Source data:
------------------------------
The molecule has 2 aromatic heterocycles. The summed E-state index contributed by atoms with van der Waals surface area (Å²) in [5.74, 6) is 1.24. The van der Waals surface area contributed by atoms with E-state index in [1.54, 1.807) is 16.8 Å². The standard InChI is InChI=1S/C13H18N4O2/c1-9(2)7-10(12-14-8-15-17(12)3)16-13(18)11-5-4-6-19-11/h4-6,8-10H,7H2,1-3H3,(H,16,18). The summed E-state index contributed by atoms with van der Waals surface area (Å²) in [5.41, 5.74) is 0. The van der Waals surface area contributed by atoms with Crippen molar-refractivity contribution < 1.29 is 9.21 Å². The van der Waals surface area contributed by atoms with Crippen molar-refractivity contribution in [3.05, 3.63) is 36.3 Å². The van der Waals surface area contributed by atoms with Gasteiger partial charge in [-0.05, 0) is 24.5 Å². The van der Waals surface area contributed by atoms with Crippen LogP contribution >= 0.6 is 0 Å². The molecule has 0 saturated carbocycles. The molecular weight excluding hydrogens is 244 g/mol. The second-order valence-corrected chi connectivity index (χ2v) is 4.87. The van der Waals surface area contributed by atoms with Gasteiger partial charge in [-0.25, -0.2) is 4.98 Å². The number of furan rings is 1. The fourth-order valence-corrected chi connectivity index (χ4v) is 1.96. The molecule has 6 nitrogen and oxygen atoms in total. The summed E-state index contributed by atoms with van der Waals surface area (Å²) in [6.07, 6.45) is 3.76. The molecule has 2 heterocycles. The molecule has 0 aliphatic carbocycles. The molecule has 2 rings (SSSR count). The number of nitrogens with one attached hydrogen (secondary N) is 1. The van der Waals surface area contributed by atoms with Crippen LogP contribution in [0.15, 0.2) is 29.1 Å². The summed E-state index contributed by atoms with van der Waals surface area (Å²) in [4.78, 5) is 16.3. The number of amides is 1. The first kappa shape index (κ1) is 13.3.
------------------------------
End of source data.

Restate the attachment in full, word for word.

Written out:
The molecule has 2 aromatic heterocycles. The summed E-state index contributed by atoms with van der Waals surface area (Å²) in [5.74, 6) is 1.24. The van der Waals surface area contributed by atoms with E-state index in [1.54, 1.807) is 16.8 Å². The standard InChI is InChI=1S/C13H18N4O2/c1-9(2)7-10(12-14-8-15-17(12)3)16-13(18)11-5-4-6-19-11/h4-6,8-10H,7H2,1-3H3,(H,16,18). The summed E-state index contributed by atoms with van der Waals surface area (Å²) in [5.41, 5.74) is 0. The van der Waals surface area contributed by atoms with Crippen molar-refractivity contribution < 1.29 is 9.21 Å². The van der Waals surface area contributed by atoms with Crippen molar-refractivity contribution in [3.05, 3.63) is 36.3 Å². The van der Waals surface area contributed by atoms with Gasteiger partial charge in [-0.05, 0) is 24.5 Å². The van der Waals surface area contributed by atoms with Crippen LogP contribution >= 0.6 is 0 Å². The molecule has 0 saturated carbocycles. The molecular weight excluding hydrogens is 244 g/mol. The second-order valence-corrected chi connectivity index (χ2v) is 4.87. The van der Waals surface area contributed by atoms with Gasteiger partial charge in [-0.25, -0.2) is 4.98 Å². The number of furan rings is 1. The fourth-order valence-corrected chi connectivity index (χ4v) is 1.96. The molecule has 6 nitrogen and oxygen atoms in total. The summed E-state index contributed by atoms with van der Waals surface area (Å²) in [6.07, 6.45) is 3.76. The molecule has 2 heterocycles. The molecule has 0 aliphatic carbocycles. The molecule has 2 rings (SSSR count). The number of nitrogens with one attached hydrogen (secondary N) is 1. The van der Waals surface area contributed by atoms with Crippen LogP contribution in [0.15, 0.2) is 29.1 Å². The summed E-state index contributed by atoms with van der Waals surface area (Å²) in [4.78, 5) is 16.3. The number of amides is 1. The first kappa shape index (κ1) is 13.3.